Avoiding conflicts and in-fighting among probate beneficiaries 

Most people don’t think about it, and don’t want to. But families are shattered over estate battles all the time, ripped apart by in-fighting and arguments about how it should be settled. 

The truth is that grief can do really funny things to people. It can make us act impulsively, lash out in anger, or withdraw completely from the world. And in some cases, it causes in-fighting among our friends and loved ones.

Keeping peace among beneficiaries may be one of the most important things you can do during this difficult time.

It’s important to remember that your loved ones may be hurting, too. Be patient with them and understand that their behavior is not necessarily a reflection of how they feel about you.

It is also important to realize that added stress put on your mind, heart, and body can actually draw out the healing process, causing increased grief and heartache, even pausing the natural process altogether.

Here are some tips for maintaining healthy relationships with your loved ones after a loss…

  1. Give your loved ones some space. Respect their need for time and privacy as they work through their own grief.
  2. Be understanding if they are moody, irritable, or withdrawn. Grief can cause all sorts of emotions to surface.
  3. Do not take their outbursts personally. It is not about you.
  4. Offer your support in any way you can. Whether it’s listening, helping with funeral arrangements, or just being there for them, let them know that you are available.
  5. Avoid putting added stress on yourself. This will only prolong the healing process and cause more pain for everyone involved.
  6. Remember that grief is a unique process for everyone. What works for one person may not work for another. Be patient and let them find their own way through it.
  7. Be there for your loved ones as long as they need you. Grief can be a long and difficult process.
  8. If there is a will or estate, make time to talk to your loved one about divvying up assets or moving forward in probate. For example, ask: “What do you think they would have wanted us to do with it?” This simple conversation can avoid future family in-fighting.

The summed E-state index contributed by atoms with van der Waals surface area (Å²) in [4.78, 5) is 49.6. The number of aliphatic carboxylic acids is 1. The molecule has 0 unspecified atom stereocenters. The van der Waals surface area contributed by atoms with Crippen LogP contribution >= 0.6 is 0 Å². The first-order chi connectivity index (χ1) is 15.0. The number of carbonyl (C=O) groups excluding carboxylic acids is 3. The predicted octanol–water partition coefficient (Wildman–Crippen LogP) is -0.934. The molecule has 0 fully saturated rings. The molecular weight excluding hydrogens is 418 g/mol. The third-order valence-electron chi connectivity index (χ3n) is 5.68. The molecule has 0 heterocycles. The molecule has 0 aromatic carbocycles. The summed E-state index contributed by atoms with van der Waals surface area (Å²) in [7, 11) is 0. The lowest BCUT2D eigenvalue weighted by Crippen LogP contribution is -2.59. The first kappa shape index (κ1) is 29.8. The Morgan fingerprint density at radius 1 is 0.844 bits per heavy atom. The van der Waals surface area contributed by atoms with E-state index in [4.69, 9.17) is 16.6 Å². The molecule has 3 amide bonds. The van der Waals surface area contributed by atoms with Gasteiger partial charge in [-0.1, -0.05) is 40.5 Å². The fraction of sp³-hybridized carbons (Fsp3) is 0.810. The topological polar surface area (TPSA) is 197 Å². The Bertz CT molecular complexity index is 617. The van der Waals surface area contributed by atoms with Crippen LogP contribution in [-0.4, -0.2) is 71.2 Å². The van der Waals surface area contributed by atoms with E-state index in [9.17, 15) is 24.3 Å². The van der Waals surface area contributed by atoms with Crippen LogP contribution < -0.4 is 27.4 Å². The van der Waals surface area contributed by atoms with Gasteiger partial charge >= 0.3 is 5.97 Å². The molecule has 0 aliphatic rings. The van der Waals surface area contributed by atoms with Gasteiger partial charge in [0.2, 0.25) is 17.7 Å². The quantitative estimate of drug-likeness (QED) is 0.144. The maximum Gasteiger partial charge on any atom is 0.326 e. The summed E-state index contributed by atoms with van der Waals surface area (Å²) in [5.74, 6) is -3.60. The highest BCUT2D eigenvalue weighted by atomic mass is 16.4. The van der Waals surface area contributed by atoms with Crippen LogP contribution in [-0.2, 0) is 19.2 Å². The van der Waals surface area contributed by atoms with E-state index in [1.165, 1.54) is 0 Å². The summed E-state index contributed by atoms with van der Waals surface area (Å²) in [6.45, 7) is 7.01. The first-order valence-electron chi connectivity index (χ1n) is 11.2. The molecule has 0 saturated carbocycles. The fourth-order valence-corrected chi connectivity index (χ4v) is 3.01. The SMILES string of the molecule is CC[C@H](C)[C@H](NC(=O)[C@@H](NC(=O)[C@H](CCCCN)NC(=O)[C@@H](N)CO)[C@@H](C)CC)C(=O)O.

9. Most importantly, don’t forget to take care of yourself. Grieving is hard work and it’s easy to neglect your own needs in favor of those of your loved ones. But you need to be strong in order to support them. So make sure you find time for yourself, even if it’s just a few minutes each day to relax and recharge.

How to talk with the heirs to avoid the unimaginable

If you’re lucky, your parents have already created and left behind an estate plan that outlines how they want their assets divided up after they die. But what if they haven’t? What if there’s no will or trust in place? If that’s the case, it’ll be up to the siblings to figure out how to divide everything up. This can often lead to conflict and fighting, so it’s important to come into any discussions about the estate with an open mind and a willingness to compromise.

By talking with the heirs and getting their thoughts and feelings, you can help avoid conflict and ensure that everyone is on board with what’s happening. If there are any disagreements, you can work to resolve them before they become a bigger issue. Having an open and positive conversation with the heirs is essential for a smooth estate transfer.

Here are some conversation starters to work with:

  • How do you feel about the estate?
  • What are our top priorities?
  • What are your thoughts on dividing up the assets?
  • Do you have any ideas about what should happen with specific items or property?
  • What are your thoughts on taking care of the family home?
  • Do you have any questions for me?
  • How do we think our parents would have wanted us to split everything up?
  • Is there anything specific that has important sentimental value to you? 
  • What are our parents’ most prized possessions?
  • What are our parents’ biggest debts?
  • Do any of us want to take on the responsibility of executor or trustee?
  • How much money does each of us think we should get?
  • Should we sell any assets in order to pay off debts or divide the money equally?
  • How much input would you like to have in the process?

Remember, it’s important to come into these talks with an open mind and be willing to compromise so that everyone involved feels like they got a fair shake.

Getting probate help should be easy

Going through probate here in West Hills, CA, can be tough, and you shouldn’t have to do it alone. There are resources available to help you make purposeful decisions and keep you and your family from being taken advantage of in your unique situation. Click here to schedule a worry-free conversation and get all of your questions answered.